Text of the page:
Posts Tagged ‘Carl Davis’

Jackie Wilson

Thursday, November 17th, 2011

Listen: Baby Workout / Jackie Wilson

It’s strange how time has diminished the apparent power and originality once associated with Jackie Wilson.

Read Doug Carter’s THE BLACK ELVIS: JACKIE WILSON. You won’t be able to put it down, nor will you understand why he didn’t reach legendary status like those who credited him with their inspiration: Michael Jackson, James Brown and Elvis Presley for starters.

On stage, his knee drops, splits, spins, one footed across-the-floor slides became the blueprint from which they, and many others, lifted, crowning him Mr. Excitement. As a result of the book, I found myself trolling through a surprisingly large section of about thirty Jackie Wilson singles, involuntarily amassed through the years, sure that one day, I’d need them. Well that day arrived even before the book’s halfway mark. Didn’t take much to pull out and spin the pristine pressing, on original orange labelled Brunswick, of ‘Baby Workout’, a huge record in ’63 (#5 Pop). Workout being the giveaway word, this title held great potential. No let down there.

House producer Dick Jacobs, ann under appreciated band leader and executive, took responsibility for A&Ring many of Jackie Wilson’s records during the period. His clean, safe backing vocals and big orchestral arrangements, often dismissed and unfairly overlooked, actually helped to bring out the grit in both Jackie Wilson’s voice and songwriting. According to many, the combination of these two talents led to some of the earliest soul recordings, many becoming mainstream hits, like ‘Baby Workout’.

Listen: Soul Galore / Jackie Wilson

The post Dick Jacobs era resulted in Carl Davis being tasked the Jackie Wilson production responsibilities. One of their first works together, ‘Soul Galore’, got no traction upon release, somehow failing to pick up much airplay, even on the RnB stations. But by the early 70′s, it qualified as one of Jackie Wilson’s biggest Northern Soul successes, thereby being reissued, via the pressing pictured above.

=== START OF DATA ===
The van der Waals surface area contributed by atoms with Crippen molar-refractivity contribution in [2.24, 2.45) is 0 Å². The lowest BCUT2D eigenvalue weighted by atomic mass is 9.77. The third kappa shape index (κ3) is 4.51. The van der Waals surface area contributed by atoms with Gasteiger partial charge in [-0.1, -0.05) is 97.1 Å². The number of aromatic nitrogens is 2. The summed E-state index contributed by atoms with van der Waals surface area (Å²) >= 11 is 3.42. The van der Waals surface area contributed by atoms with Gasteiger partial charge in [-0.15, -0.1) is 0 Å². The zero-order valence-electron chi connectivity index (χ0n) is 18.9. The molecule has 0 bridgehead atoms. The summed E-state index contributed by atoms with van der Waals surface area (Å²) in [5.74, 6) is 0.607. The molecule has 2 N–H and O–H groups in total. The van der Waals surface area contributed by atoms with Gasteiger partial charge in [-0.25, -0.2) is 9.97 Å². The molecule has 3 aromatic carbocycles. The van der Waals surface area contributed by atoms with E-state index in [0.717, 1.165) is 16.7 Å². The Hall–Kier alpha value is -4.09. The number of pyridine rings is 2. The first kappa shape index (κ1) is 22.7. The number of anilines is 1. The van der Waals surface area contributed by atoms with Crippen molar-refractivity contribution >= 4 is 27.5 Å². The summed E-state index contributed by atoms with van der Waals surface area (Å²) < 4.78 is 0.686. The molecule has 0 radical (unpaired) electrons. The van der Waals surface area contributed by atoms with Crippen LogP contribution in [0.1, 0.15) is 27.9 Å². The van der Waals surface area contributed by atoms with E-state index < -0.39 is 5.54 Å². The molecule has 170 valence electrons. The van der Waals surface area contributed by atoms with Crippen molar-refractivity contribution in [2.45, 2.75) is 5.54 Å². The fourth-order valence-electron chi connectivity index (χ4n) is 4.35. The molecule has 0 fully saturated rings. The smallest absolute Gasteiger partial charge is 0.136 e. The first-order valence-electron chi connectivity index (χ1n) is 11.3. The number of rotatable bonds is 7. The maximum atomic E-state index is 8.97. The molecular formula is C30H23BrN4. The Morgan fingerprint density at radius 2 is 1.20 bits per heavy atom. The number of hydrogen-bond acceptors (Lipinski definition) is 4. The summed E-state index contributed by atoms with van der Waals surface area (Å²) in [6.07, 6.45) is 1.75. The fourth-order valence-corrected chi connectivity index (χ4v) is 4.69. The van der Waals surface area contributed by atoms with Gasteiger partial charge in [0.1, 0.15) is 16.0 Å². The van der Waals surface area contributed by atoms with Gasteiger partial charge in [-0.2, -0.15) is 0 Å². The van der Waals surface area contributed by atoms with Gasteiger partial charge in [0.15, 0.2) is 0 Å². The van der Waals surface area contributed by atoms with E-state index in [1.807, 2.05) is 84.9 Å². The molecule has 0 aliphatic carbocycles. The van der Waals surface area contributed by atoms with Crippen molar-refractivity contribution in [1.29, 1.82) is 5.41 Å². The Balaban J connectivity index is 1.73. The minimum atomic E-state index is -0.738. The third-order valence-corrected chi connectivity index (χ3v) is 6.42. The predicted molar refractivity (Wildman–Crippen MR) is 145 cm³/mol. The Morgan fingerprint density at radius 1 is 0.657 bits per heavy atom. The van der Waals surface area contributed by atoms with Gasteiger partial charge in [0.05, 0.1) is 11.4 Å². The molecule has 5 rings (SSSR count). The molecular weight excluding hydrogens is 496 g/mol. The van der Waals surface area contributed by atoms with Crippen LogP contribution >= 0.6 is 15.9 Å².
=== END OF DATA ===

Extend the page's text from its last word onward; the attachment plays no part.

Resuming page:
Luckily, a very typical trait of Carl Davis’ was to consistently incorporate pumped up, brass arrangements into swinging soul songs, thereby helping give Jackie Wilson one of his biggest and ultimately final mainstream hits with ‘(Your Love Keeps Lifting Me) Higher and Higher’ a year or so later in ’67.

The Vibrations

Friday, October 8th, 2010

Listen: End Up Crying / The Vibrations VibrationsEndUp.mp3

Been meaning to create a section somewhere on the blog’s layout for great double siders. Once I do, this will reside in a new home. Until then….

I admit it, my knees go weak for the sight of a 60′s Okeh pressing in it’s original company sleeve. Usually I prefer a dj copy of any record, but with a few labels, Okeh being one, I love both.

These records always struggled for pop airplay in those days, well it’s still that way I guess. Just baffles me how something as good as ‘End Up Crying’ didn’t catch fire. Probably down to hindsight being 20/20. At the time, this was most likely considered just another Motown-lite, having peaked at 130 on Billboard’s Bubbling Under The Hot 100 chart in May ’65. If not for that, there’d be no Northern Soul, so give thanks at the end of the day.